Thursday, August 10, 2017

Fawkner-Faulconer DNA: Act Two

Was John C. Fawkner really a Faulconer? If so, his male straight-line descendants should have Y-DNA closely matching male straight-line Faulconer descendants. Act I featured MN-Fawkner and KY-Faulconer in a 46-marker Y-DNA duel. They matched on 42 of 43 reported markers, suggesting that they well may have descended from the same male ancestor.

A "denser" 67-marker test might be more definitive. If MN-Fawkner and KY-Faulconer fall out of match on several of the additional markers, the hypothesis that John C. Fawkner was a Faulconer might be negated. But, if the two men are still close matches, it would still hold water.

The spotlight is now on a 67-marker test from Family Tree DNA. The results: MN-Fawkner and KY-Faulconer matched on 63 of 67 markers; they had the same number of repeats on 63 of the 67 markers. They had a genetic distance of four -- that is, four mutation events would explain their differences.

Family Tree DNA offers a "TIP" report that gives probabilities that the two men have a common ancestor with certain numbers of generations. The MN-Fawkner v. KY-Faulconer TIP report gave a 35 percent probability that they had a common ancestor within five generations. At six generations, the odds improved to 47 percent. The statistics suggest that the common ancestor is most likely seven or more generations back, but five or six generations is not out of the question.

More markers might help. For a modest amount more money, Family Tree DNA offers a 111-marker test. If MN-Fawkner and KY-Faulconer match on the additional markers, the case for a common ancestor at five or six generations would improve.

The results were disappointing. They matched on only 39 of the next 44 markers, and the genetic distance between them soared to 11 because MN-Fawkner and KY-Faulconer were more than two repeats apart on a couple of markers.  Family Tree DNA no longer included KY-Faulconer on MN-Fawkner's match list -- and vice versa. The case for John C. Fawkner being a Faulconer -- at least one closely related to the Fayette County, Kentucky, Faulconers -- seemed to have collapsed.

But, it just didn't seem right. Traditional research placed John C. Fawkner in close relationship to the Fayette County Faulconers. There is a surprise just around the corner.  Stay tuned.

Friday, August 4, 2017

Fawkner-Faulconer Y-DNA: Act One

Enter stage left: MN-Fawkner, a living descendant of John C. Fawkner (abt 1777-1839).

Enter stage right: KY-Faulconer, a living descendant of Joseph Faulconer (1757-1833).

Joseph Faulconer married Frances Nelson September 1776 in Spotsylvania County, Virginia. The young couple went out to the Kentucky Bluegrass in late fall 1779 with Joseph's parents, John Faulconer and Joyce (Craig) Faulconer.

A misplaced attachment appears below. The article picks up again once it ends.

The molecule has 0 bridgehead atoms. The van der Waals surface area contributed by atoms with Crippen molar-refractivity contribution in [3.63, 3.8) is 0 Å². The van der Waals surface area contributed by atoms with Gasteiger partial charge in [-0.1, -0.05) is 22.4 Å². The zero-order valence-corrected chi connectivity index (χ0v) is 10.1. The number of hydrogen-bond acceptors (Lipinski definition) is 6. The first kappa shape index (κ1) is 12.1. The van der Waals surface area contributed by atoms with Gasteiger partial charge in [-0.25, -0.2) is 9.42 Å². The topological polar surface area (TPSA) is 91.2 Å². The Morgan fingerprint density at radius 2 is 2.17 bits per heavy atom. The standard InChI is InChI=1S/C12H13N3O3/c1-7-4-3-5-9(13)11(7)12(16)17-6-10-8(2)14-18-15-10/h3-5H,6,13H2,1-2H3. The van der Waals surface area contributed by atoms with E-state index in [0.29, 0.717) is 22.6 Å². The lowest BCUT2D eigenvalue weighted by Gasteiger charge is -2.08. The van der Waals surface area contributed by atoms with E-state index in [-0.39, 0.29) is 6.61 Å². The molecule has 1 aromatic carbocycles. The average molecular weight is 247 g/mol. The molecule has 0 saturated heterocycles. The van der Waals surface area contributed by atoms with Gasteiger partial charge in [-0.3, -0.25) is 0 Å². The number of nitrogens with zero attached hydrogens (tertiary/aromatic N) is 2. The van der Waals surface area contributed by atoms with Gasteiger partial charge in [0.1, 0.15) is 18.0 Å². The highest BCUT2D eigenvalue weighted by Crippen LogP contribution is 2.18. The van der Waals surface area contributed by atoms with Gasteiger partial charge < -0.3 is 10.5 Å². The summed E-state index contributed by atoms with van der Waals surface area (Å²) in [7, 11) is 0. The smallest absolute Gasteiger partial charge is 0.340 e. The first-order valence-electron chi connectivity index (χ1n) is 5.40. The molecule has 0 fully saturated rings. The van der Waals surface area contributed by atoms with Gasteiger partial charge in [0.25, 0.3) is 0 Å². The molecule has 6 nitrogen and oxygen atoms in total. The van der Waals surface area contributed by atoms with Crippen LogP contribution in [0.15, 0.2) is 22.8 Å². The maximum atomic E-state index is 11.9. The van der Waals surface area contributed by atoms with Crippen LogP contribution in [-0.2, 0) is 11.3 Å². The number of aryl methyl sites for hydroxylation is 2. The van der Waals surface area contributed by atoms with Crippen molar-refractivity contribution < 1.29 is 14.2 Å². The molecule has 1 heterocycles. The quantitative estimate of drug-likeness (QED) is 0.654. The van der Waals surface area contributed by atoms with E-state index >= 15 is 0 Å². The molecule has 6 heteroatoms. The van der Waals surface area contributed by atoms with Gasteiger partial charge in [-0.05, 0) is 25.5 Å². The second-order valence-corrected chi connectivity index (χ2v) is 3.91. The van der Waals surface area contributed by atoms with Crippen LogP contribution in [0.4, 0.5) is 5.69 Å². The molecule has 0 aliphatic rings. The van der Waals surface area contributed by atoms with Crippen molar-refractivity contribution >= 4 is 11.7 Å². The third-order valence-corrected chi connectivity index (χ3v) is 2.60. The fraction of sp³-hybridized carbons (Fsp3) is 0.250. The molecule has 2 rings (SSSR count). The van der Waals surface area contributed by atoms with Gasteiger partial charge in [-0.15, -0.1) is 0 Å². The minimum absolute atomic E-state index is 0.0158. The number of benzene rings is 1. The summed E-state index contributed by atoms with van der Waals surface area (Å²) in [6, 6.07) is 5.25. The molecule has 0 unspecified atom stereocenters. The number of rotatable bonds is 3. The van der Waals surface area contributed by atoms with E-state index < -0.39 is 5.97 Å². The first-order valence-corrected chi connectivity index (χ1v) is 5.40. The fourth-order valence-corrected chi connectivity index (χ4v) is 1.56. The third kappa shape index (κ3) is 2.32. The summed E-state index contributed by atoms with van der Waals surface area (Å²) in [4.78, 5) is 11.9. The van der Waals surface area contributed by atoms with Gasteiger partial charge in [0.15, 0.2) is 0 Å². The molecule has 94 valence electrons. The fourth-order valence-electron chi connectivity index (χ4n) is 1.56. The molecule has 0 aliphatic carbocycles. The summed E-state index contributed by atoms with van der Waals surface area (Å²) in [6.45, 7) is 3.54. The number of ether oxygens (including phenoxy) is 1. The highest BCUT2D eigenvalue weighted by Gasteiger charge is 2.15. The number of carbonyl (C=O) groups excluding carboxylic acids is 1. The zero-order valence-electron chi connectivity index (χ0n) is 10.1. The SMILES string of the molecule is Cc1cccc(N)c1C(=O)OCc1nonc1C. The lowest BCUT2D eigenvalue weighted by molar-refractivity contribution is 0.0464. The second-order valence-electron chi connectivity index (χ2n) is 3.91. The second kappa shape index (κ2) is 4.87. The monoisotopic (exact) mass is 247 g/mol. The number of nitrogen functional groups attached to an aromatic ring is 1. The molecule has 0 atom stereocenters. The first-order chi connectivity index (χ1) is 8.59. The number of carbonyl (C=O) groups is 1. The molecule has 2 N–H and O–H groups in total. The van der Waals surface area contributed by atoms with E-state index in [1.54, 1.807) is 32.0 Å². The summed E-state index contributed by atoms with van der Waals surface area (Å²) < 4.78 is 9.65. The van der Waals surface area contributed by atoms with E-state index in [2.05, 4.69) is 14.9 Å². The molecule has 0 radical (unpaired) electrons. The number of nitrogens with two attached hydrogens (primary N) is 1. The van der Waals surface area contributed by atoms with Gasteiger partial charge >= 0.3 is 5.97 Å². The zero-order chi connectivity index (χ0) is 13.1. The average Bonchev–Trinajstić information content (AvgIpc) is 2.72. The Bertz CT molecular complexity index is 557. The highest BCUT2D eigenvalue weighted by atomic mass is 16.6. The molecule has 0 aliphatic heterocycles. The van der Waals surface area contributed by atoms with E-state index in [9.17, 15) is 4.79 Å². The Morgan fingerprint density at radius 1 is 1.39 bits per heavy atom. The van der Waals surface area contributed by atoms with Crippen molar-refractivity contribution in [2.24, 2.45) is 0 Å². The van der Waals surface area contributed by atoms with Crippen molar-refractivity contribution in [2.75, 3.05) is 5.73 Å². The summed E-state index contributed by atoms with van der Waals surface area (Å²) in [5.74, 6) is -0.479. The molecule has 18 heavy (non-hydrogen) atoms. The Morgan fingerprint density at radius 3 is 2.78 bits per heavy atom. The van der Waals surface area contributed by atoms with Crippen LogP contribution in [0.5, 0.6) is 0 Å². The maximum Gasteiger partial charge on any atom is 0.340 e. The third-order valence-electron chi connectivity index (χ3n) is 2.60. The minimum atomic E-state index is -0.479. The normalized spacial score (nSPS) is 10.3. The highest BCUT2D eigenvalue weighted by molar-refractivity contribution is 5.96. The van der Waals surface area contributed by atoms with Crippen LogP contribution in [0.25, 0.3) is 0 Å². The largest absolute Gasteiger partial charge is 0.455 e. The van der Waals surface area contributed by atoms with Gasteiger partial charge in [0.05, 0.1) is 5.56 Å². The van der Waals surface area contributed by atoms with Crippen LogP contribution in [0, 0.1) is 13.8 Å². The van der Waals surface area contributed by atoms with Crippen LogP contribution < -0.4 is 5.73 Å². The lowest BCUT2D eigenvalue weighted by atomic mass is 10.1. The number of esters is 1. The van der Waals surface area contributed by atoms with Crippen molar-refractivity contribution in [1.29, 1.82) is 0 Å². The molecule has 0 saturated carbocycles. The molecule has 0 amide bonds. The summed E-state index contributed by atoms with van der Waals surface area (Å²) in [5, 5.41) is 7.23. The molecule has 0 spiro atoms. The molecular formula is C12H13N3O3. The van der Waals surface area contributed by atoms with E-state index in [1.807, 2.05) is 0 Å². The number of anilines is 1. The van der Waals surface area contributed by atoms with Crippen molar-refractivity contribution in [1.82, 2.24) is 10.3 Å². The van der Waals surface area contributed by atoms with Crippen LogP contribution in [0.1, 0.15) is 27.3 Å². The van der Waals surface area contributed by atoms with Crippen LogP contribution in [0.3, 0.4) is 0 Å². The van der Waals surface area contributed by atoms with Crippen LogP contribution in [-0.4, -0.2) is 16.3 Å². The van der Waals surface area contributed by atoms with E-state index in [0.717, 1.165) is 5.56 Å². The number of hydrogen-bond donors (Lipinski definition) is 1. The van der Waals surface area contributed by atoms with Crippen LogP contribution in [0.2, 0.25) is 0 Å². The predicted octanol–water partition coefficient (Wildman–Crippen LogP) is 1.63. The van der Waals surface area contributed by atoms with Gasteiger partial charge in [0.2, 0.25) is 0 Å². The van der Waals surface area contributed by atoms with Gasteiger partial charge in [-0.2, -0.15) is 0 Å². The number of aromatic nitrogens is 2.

Documentary research places John C. Fawkner in close proximity to the Faulconers in Kentucky -- both socially and geographically. While no surviving record directly connects John C. Fawkner to either John or Joseph Faulconer, it is plausible that Fawkner really was a Faulconer -- possibly the son of either John or Joseph. If a close match were found between the Y-DNA of MN-Fawkner and KY-Fawkner, it would support a hypothesis that John C. Fawkner was closely related to John or Joseph Faulconer.

MN-Fawkner and KY-Faulconer are the oldest living generation in their male Y-DNA lines. In 2011, Family Tree DNA was marketing a 37-marker Y-DNA test and Ancestry was offering a 46-marker test. It can not be assumed that the 46-marker test was better than the 37-marker test because each tested a few markers that the other didn't. I asked both men, and they agreed, to submit a DNA sample to Ancestry.

Drum roll, please...

I was excited when the results came back. MN-Fawkner and KY-Faulkner matched on 42 of 43 reported markers.  But, it was a 46-marker test, right?  The test returned no results for three markers: DYS19b, DYS464e, and DYS464f.  It turns out that these markers are rare; they occur only in certain populations.

You need to know just a little bit about DNA at this point. A "marker" refers to a specific location on the Y-chromosome. The spiraling strands of a DNA molecule are connected by strings of four "bases" -- adenine (A), guanine (G), thymine (T), and cytosine (C).  "A" always pairs with "T," and "G" always pairs with "C." They combine into series that can be two to five bases long, and these series repeat. The key word here is "repeat." Y-DNA test results are reported as the number of times a particular series of bases repeats at a marker. Two same-surname men descended from the same straight-line male ancestor should have the same number of repeats on most markers. They may not match at a few markers because one (or possibly both) men have had mutations at a few markers.

So, 42 of 43 was pretty good. MN-Fawkner and KY-Faulconer differed on only DYS456. MN-Fawkner had 16 repeats; KY-Faulconer had only 15. The good news here is that DYS456 is a relatively fast-mutating marker. In other words, the one-repeat difference between the two men could be due to a mutation in a fairly recent generation.

 I was pretty excited.  But, then I heard that more markers were better. Family Tree DNA was offering a 67-marker test -- at a higher price, of course. Would it be worth it? Find out next week in Act Two.